Note: A Careful Balance: Courts’ Struggle to Reconcile Statutory Language and Constitutional Intent Relative to Copyright Heritability

Amanda Pustilnik
3 YALE SYMP. L. & TECH. art. no. 7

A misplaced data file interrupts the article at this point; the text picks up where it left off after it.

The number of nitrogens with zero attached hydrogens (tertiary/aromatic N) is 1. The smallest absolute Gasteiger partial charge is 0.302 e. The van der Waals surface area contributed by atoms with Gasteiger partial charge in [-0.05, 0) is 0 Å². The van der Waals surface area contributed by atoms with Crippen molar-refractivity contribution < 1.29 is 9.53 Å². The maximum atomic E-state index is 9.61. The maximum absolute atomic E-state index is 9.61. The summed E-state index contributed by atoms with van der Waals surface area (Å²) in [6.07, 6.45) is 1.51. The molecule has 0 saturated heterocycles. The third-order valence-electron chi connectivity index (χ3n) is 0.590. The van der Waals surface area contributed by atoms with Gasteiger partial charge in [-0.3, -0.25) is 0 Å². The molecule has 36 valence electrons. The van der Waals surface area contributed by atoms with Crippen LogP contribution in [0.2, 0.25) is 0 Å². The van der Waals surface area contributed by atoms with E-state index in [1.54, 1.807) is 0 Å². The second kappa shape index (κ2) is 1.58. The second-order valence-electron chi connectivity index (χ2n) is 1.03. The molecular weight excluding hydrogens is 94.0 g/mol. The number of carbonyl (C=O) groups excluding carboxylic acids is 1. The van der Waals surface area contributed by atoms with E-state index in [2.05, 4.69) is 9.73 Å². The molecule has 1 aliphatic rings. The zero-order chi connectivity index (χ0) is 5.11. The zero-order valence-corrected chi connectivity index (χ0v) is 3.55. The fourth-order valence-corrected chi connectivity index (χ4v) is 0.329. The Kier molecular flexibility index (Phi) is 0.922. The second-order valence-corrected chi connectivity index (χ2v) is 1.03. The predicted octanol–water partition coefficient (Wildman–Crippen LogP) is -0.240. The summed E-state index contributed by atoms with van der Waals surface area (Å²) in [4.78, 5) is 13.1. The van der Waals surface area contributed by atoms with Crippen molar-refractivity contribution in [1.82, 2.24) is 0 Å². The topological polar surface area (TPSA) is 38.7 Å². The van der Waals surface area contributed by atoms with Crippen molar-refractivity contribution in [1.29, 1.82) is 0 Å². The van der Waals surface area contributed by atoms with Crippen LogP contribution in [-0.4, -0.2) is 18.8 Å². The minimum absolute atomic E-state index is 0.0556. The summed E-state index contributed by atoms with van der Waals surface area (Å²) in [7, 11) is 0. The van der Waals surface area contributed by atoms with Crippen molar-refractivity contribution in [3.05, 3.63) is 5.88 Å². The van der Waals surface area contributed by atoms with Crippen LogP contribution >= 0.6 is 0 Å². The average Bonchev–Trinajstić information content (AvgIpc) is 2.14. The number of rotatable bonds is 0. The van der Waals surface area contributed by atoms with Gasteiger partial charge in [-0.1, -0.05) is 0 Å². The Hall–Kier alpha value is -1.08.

The provocative questions raised in the Music Sales opinion and dismissed by the Eldred court must be examined through close attention to the language of the current Copyright Act, its historical origins, and the concerns that have motivated U.S. copyright policy since its inception. This essay analyzes these historical and textual factors in relation to salient aspects of the Music Sales decision. It concludes that Music Sales, in effectuating the inheritance provisions of section 304(a)(1)(C) of the 1976 Act, gives appropriate effect to the language and history of the 1976 Act. In favoring the artist’s beneficiaries (defendants) over the music publishing companies (plaintiffs), the Music Sales decision secures benefits to the artist’s estate in preference to the commercial promoter. This essay further concludes, however, that the 1976 Act, as modified by the 1998 Bono Act, might require courts to produce results dissonant with the original intent underlying the copyright regime. By securing benefit to authors and artists, and their families, the current statute appears to provide an incentive for the production of creative works. However, it may confer benefits on parties only tenuously connected to the artist in time and familial relationship and therefore beyond the scope of beneficiaries intended to profit from intellectual property rights. The final section of this essay will briefly present the Eldred decision and analyze its implications—namely, that more courts will be bound to effect the same difficult, if not disingenuous, reconciliation between the Clause and the statute, allocating the spoils of the extended term in ways that neither incent the creation of additional creative works nor enrich the discourses that depend upon them.